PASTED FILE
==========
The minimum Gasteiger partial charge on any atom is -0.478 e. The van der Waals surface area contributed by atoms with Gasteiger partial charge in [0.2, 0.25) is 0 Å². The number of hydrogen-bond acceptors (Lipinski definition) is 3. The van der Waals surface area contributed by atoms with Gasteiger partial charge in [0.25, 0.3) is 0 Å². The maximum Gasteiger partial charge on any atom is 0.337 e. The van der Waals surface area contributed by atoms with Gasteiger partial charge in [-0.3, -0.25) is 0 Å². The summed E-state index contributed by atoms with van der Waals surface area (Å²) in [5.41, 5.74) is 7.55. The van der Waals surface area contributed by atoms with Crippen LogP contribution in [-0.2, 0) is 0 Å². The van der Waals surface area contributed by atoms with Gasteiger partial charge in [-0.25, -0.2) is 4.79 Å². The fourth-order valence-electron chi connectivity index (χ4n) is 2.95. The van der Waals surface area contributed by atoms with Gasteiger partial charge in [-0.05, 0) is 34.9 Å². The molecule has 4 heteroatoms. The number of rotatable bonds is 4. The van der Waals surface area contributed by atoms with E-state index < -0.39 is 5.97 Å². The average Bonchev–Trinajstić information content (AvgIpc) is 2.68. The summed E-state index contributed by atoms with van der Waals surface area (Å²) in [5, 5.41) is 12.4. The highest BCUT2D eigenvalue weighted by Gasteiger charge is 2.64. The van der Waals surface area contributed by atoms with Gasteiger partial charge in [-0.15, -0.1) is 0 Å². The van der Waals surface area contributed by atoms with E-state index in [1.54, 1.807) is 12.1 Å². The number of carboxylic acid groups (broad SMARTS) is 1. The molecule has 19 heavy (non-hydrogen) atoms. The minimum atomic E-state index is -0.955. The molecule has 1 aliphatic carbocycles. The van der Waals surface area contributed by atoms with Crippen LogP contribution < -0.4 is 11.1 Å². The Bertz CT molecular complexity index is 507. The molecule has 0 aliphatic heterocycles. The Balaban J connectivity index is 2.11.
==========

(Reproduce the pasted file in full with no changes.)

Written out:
The minimum Gasteiger partial charge on any atom is -0.478 e. The van der Waals surface area contributed by atoms with Gasteiger partial charge in [0.2, 0.25) is 0 Å². The number of hydrogen-bond acceptors (Lipinski definition) is 3. The van der Waals surface area contributed by atoms with Gasteiger partial charge in [0.25, 0.3) is 0 Å². The maximum Gasteiger partial charge on any atom is 0.337 e. The van der Waals surface area contributed by atoms with Gasteiger partial charge in [-0.3, -0.25) is 0 Å². The summed E-state index contributed by atoms with van der Waals surface area (Å²) in [5.41, 5.74) is 7.55. The van der Waals surface area contributed by atoms with Crippen LogP contribution in [-0.2, 0) is 0 Å². The van der Waals surface area contributed by atoms with Gasteiger partial charge in [-0.25, -0.2) is 4.79 Å². The fourth-order valence-electron chi connectivity index (χ4n) is 2.95. The van der Waals surface area contributed by atoms with Gasteiger partial charge in [-0.05, 0) is 34.9 Å². The molecule has 4 heteroatoms. The number of rotatable bonds is 4. The van der Waals surface area contributed by atoms with E-state index < -0.39 is 5.97 Å². The average Bonchev–Trinajstić information content (AvgIpc) is 2.68. The summed E-state index contributed by atoms with van der Waals surface area (Å²) in [5, 5.41) is 12.4. The highest BCUT2D eigenvalue weighted by Gasteiger charge is 2.64. The van der Waals surface area contributed by atoms with Gasteiger partial charge in [-0.15, -0.1) is 0 Å². The van der Waals surface area contributed by atoms with E-state index in [1.54, 1.807) is 12.1 Å². The number of carboxylic acid groups (broad SMARTS) is 1. The molecule has 19 heavy (non-hydrogen) atoms. The minimum atomic E-state index is -0.955. The molecule has 1 aliphatic carbocycles. The van der Waals surface area contributed by atoms with Crippen LogP contribution < -0.4 is 11.1 Å². The Bertz CT molecular complexity index is 507. The molecule has 0 aliphatic heterocycles. The Balaban J connectivity index is 2.11.